“IT IS SO COLD I AM WRAPPED IN EVERYTHING I OWN”: WONDERFUL AUTOGRAPH LETTER WRITTEN ENTIRELY IN ELEANOR ROOSEVELT’S HAND TO HER CLOSE FRIEND, PROFESSOR AND WOMEN’S ACTIVIST ESTHER LAPE CONCERNING A LETTER BY PRIME MINISTER NEHRU, LAPE’S LATE PARTNER ELIZABETH READ, AND ROOSEVELT’S 1958 TRIP TO MOSCOW
ROOSEVELT, Eleanor. Autograph letter initialed. Moscow, September 18, . Single sheet of stationery, measuring 6 by 7 inches; pp. 2. $2600.
Original autograph letter written entirely in Eleanor Roosevelt’s hand and sent from Moscow in 1958 to her close friend, university professor and women’s activist Esther Lape, thanking Lape for sending “the Nehru letter,” referencing her warm memories of Lape’s late partner, Elizabeth Read, sharing Roosevelt’s post-Moscow travel plans, and initialed in closing by Eleanor Roosevelt.
This most desirable letter was written during the second of Eleanor Roosevelt’s two trips to Russia—in the fall of 1958, as evident from Roosevelt’s reference to how “mail has improved this year as everything else has.” Dated “Moscow, Sept. 18th” and written on Eleanor Roosevelt’s personal letterhead, the letter reads in full: “Dearest Esther, It is so cold I am wrapped in everything I own, but I want to write a line of thanks for the Nehru letter, very thought provoking & ideas of all kinds are seething through my head for the four columns I’ll write on getting home. I loved Peggy’s letter & Elizabeth must have helped so many of us to honesty & maturity. What a wonderful person she was. I never find her long out of my thoughts. I think the mail has improved this year as everything else has in the material line since last year. your letter of the 11th came this morning. we are seeing what we want & are so nearly through that we plan to leave the 26th by jet in the a.m. & be in Paris about 11 a.m. & take four days before going home. I am glad as Edna & David will enjoy it & so will I. My dear love to you E.R.” This letter was written to Esther Lape, one of Eleanor Roosevelt’s closest friends. Lape was an English professor at Barnard, Swarthmore, and the University of Arizona. She also distinguished herself through her participation in the Women’s Trade Union League and as one of the founders of the League of Women Voters. Additionally, Lape was the life partner of Elizabeth Read, Eleanor Roosevelt’s personal attorney and financial advisor. It was that association that brought Lape to the attention of Eleanor Roosevelt and resulted in their friendship. As early as 1920, the three women already had a close professional association, working together on matters pertaining to the League of Women Voters. In 1921, they began meeting as friends, collaborating on the New Women movement. In 1923, Lape and Roosevelt worked alone for the first time, holding a competition for the Bok Peace Prize. When the Senate launched an investigation into whether the Bok Prize was a tool of “foreign governments or foreign institutions,” Lape identified Roosevelt as one of the most influential members of the selection committee for the prize. The hearing were suspended with Wilson’s death and never revived. Throughout the 1930s, Lape and Roosevelt worked together on issues such as healthcare and United States recognition of the Soviet Union. With the war, their interests diverged somewhat, but their friendship remained as strong as ever. Lape and her partner Read owned a building in Greenwich Village and Roosevelt, desperate for an escape from the pressures of life as first lady, rented an apartment there. Lape and Read’s country home in Connecticut provided similar refuge. When Read died in 1943, Lape and Roosevelt grew even closer, holding up the memory of a beloved partner and friend. Upon Roosevelt’s death, Lape fought to get a posthumous Nobel Peace Prize for Roosevelt, but failed in that endeavor.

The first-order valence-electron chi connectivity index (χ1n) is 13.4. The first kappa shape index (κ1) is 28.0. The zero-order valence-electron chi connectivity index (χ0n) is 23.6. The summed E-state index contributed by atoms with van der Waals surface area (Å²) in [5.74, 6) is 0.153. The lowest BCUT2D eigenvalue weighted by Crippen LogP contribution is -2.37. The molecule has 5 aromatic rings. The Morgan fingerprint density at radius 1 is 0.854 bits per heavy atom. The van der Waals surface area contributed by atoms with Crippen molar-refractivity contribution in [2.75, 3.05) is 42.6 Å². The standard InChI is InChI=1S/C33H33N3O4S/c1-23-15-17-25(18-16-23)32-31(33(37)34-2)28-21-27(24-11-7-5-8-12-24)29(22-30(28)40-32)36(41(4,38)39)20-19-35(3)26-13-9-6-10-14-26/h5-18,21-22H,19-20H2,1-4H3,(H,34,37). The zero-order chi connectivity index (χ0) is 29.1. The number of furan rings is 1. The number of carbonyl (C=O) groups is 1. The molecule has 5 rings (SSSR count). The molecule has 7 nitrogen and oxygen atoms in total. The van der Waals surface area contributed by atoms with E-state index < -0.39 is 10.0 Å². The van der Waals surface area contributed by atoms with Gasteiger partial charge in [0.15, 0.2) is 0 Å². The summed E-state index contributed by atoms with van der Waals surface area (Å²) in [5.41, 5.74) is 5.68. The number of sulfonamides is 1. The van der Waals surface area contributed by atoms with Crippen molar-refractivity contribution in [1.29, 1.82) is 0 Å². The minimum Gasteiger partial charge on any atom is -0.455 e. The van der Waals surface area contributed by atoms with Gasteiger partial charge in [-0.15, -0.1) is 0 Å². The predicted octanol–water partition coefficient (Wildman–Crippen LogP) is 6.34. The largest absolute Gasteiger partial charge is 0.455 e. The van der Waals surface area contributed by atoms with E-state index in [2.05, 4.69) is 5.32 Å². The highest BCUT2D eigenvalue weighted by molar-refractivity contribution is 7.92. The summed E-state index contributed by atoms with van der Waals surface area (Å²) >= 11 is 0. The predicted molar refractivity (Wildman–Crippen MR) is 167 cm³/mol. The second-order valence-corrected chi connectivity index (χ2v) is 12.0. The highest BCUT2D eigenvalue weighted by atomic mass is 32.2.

A fine autograph initialed letter with an outstanding association.